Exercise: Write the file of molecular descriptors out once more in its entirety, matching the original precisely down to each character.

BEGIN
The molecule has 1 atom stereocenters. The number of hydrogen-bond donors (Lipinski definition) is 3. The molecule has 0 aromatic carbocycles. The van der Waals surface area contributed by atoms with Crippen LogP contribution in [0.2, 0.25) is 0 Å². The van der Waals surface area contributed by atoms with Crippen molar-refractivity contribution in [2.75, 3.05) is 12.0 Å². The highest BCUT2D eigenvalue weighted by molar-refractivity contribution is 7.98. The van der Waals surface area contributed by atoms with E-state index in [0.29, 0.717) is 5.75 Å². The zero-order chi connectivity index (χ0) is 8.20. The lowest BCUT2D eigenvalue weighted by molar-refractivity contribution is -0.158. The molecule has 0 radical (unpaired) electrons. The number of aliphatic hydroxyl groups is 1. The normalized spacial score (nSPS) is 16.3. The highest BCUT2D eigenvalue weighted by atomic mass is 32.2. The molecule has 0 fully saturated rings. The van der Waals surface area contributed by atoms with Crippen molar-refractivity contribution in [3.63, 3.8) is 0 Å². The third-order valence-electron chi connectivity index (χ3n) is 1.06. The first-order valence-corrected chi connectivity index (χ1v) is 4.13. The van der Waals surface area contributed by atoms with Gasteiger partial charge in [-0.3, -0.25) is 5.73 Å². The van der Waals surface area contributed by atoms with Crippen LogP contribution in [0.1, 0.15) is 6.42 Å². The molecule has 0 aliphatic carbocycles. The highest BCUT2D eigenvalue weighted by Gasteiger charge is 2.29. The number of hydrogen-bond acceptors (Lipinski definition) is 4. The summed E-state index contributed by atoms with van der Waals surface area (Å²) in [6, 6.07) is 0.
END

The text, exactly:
The molecule has 1 atom stereocenters. The number of hydrogen-bond donors (Lipinski definition) is 3. The molecule has 0 aromatic carbocycles. The van der Waals surface area contributed by atoms with Crippen LogP contribution in [0.2, 0.25) is 0 Å². The van der Waals surface area contributed by atoms with Crippen molar-refractivity contribution in [2.75, 3.05) is 12.0 Å². The highest BCUT2D eigenvalue weighted by molar-refractivity contribution is 7.98. The van der Waals surface area contributed by atoms with E-state index in [0.29, 0.717) is 5.75 Å². The zero-order chi connectivity index (χ0) is 8.20. The lowest BCUT2D eigenvalue weighted by molar-refractivity contribution is -0.158. The molecule has 0 radical (unpaired) electrons. The number of aliphatic hydroxyl groups is 1. The normalized spacial score (nSPS) is 16.3. The highest BCUT2D eigenvalue weighted by atomic mass is 32.2. The molecule has 0 fully saturated rings. The van der Waals surface area contributed by atoms with Crippen molar-refractivity contribution in [3.63, 3.8) is 0 Å². The third-order valence-electron chi connectivity index (χ3n) is 1.06. The first-order valence-corrected chi connectivity index (χ1v) is 4.13. The van der Waals surface area contributed by atoms with Gasteiger partial charge in [-0.3, -0.25) is 5.73 Å². The van der Waals surface area contributed by atoms with Crippen LogP contribution in [0.1, 0.15) is 6.42 Å². The molecule has 0 aliphatic carbocycles. The highest BCUT2D eigenvalue weighted by Gasteiger charge is 2.29. The number of hydrogen-bond acceptors (Lipinski definition) is 4. The summed E-state index contributed by atoms with van der Waals surface area (Å²) in [6, 6.07) is 0.